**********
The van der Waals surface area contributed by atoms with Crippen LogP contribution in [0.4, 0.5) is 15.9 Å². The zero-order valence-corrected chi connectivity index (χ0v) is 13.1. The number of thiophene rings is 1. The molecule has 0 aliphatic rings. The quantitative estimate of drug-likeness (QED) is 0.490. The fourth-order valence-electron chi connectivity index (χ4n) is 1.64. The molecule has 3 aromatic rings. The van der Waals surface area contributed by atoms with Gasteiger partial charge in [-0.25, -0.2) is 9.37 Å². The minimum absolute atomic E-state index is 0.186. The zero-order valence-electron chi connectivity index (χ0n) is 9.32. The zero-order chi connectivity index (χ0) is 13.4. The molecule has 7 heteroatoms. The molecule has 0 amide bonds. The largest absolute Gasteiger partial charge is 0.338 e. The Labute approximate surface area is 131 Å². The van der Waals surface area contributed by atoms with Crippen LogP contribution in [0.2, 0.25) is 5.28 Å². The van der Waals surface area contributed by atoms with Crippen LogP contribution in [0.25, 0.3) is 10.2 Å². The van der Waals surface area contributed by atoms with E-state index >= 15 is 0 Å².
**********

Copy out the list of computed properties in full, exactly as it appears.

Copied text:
The van der Waals surface area contributed by atoms with Crippen LogP contribution in [0.4, 0.5) is 15.9 Å². The zero-order valence-corrected chi connectivity index (χ0v) is 13.1. The number of thiophene rings is 1. The molecule has 0 aliphatic rings. The quantitative estimate of drug-likeness (QED) is 0.490. The fourth-order valence-electron chi connectivity index (χ4n) is 1.64. The molecule has 3 aromatic rings. The van der Waals surface area contributed by atoms with Gasteiger partial charge in [-0.25, -0.2) is 9.37 Å². The minimum absolute atomic E-state index is 0.186. The zero-order valence-electron chi connectivity index (χ0n) is 9.32. The zero-order chi connectivity index (χ0) is 13.4. The molecule has 7 heteroatoms. The molecule has 0 amide bonds. The largest absolute Gasteiger partial charge is 0.338 e. The Labute approximate surface area is 131 Å². The van der Waals surface area contributed by atoms with Crippen LogP contribution in [0.2, 0.25) is 5.28 Å². The van der Waals surface area contributed by atoms with Crippen LogP contribution in [0.25, 0.3) is 10.2 Å². The van der Waals surface area contributed by atoms with E-state index >= 15 is 0 Å².